I went just beyond "enough" yesterday. I don't often go there. At least I haven't since my early days of being an athlete, when it was commonplace. I well remember those days of playing baseball with a rubber ball over at Zion Lutheran Church or wiffle ball home run derby wherever we could find a spot in the street with not too many cars. A few were OK. After all we needed something for bases. We could stay outside literally all day long. Or at least until Mom rang the infernal cowbell that meant we had to go home to do something annoying, like eat.
I reached that elusive "enough" level many times when we lived in Denver as well. Not so much in the Denver-ish, glory-filled ways like skiing all day on the black slopes at one of the five major ski sites within an hour or so's drive. It was in Denver that I rediscovered the joy of running. I never did the jogging thing much until I had my first neck surgery in Mansfield. That was before the days of titanium plates (I got one of those in a subsequent adventure with neck surgery). No, my surgery was one of those chip out a hunk of hip bone and stick it in between vertebrae and wait six months for it to heal on its own. And in those six months the only thing I could do was walk, then jog. So that's what I rediscovered in Denver. I worked up to running six or more miles a day. More to relieve stress than any attempt to get in shape. But working on hill running certainly drew me close to the "enough" obstacle.
Ah, but I have digressed. What, then, could I have possibly done that caused me to reach that elusive barrier? It started out simple enough. Mow the grass. Haven't had to do that but once or twice all summer because of the drought. I started at 8 am. Certainly soon enough to beat the heat. But just as I started the first sweep I noticed my nemesis rearing its ugly head – stickerburs. And in our back yard, that haven of protected grasslands, separated from the harsh realities of outer lawndom for the tender bare feet of tiny Vaughan-ling grandchildren. So of course I had to stop and immediately pull the offenders out by hand. Which led to a stop or two to grab other encroaching weeds. I finally returned to mowing as the sun crept higher into the sky.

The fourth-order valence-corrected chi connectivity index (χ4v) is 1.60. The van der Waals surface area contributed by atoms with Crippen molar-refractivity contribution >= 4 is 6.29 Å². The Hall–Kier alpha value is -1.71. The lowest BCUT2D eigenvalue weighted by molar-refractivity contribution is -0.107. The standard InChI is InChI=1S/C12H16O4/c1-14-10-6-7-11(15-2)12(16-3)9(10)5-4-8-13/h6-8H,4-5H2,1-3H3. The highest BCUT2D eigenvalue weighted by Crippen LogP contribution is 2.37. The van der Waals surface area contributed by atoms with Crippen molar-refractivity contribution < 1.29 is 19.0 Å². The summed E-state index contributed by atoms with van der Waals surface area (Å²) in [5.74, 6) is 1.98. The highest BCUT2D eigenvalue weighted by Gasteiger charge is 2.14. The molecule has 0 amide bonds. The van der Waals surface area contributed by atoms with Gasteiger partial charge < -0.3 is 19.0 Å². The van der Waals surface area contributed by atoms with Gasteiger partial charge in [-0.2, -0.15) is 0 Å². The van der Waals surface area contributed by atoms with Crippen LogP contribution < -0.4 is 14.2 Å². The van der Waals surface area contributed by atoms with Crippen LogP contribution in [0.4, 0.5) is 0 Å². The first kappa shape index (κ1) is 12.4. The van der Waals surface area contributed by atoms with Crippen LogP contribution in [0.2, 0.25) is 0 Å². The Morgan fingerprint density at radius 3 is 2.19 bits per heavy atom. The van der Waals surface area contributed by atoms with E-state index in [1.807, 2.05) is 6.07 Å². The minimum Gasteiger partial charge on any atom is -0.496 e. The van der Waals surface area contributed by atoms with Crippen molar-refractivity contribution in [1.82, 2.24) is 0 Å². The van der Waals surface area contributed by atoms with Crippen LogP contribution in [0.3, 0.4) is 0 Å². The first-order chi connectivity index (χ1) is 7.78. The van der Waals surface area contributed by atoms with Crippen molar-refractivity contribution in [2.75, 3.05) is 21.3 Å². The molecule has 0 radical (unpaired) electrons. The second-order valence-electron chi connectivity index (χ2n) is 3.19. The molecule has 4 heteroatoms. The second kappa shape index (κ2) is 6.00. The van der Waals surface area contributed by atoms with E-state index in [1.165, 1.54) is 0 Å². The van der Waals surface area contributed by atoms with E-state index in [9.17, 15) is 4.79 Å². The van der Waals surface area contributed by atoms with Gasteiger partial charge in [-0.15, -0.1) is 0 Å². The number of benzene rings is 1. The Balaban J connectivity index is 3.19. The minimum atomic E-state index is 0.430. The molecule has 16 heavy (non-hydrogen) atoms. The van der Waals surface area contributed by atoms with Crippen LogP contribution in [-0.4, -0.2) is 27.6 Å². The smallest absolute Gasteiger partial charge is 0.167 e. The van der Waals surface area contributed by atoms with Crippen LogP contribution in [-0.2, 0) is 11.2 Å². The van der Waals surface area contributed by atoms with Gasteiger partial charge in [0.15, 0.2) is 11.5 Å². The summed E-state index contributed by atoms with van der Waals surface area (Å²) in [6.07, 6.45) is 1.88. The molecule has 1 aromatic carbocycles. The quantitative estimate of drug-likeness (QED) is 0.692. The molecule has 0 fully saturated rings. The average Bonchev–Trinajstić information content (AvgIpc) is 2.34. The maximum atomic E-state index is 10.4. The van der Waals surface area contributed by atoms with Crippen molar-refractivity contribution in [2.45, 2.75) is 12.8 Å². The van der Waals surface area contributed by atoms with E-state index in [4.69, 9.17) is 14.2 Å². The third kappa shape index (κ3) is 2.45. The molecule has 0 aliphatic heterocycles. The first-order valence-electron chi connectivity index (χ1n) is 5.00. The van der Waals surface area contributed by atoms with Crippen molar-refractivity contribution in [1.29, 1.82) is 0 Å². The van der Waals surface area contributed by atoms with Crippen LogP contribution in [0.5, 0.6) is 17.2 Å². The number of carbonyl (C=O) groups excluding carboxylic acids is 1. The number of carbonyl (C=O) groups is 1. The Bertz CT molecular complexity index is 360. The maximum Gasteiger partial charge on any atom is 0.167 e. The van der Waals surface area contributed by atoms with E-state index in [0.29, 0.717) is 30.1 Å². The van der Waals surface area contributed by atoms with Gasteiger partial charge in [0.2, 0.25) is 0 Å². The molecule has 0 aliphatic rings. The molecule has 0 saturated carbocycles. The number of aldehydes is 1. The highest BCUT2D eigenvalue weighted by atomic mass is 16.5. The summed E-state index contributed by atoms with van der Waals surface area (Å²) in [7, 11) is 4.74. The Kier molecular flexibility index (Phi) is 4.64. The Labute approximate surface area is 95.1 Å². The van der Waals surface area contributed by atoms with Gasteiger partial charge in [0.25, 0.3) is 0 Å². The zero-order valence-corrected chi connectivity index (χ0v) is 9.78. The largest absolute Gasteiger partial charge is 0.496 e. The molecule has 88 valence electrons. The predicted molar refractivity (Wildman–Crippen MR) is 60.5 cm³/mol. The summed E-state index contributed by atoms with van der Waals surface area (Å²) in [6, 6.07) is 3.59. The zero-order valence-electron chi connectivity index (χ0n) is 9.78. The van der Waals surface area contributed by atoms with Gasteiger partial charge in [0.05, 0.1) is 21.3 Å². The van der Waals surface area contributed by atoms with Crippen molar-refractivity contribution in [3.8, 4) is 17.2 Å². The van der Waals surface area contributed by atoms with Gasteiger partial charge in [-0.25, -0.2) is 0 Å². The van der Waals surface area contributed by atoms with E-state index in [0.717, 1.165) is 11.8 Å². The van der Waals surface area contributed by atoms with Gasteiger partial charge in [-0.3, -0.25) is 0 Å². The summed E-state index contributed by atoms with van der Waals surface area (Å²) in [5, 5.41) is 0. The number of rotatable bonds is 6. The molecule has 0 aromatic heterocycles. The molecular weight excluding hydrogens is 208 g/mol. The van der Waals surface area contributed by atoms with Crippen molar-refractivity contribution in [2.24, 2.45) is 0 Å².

Edging was next, always a challenge with our weedeater. The protective barrier fell off some time ago, so I am careful to wear my sunglasses when I operate it. Evil has a way of sneaking into the best protected places, though. As I attacked the weeds on my absent next-door neighbor's fence, something flew up and found its way into the tiny space between my cheek and those wrap-around glasses. And right into my eye. Never saw that one coming. I don't think anything was damaged. It still bothers me, but Chris couldn't find anything. I was not deterred, however. I finished with the weedeater and moved on to trimming the tree, also technically in my neighbor's yard, but I have adopted it for the shade potential. And after the tree came sweeping and hauling branches to the street, punctuated by a stop to clear out some weeds in a few of the flower beds. That's when I realized I was there. It was enough. But I just had a few more weeds to pull, one more trashcan full of branches to dump. And I was determined to not leave anything undone this day. Beneath this antique exterior truly beats the heart of an athlete, right? I can do this. I just needed a little more time, a little more energy. And the project was complete.
As it turned out I also needed a lot more water, a lot more rest, and probably my head examined. I had a headache for the rest of the day. My neck was aching as well, not to mention the pain in my back. I could barely keep my eyes open to watch America's Got Talent. But I made it. Once again I reached just beyond "enough." Maybe I'll try it again. In six months or so.
Proverbs 24:10 still says, "If you falter in times of trouble, how small is your strength!"
Father, I guess I didn't get your message from this verse yesterday, so here it is again. Give me your strength, because yesterday I was faltering even without trouble. Amen.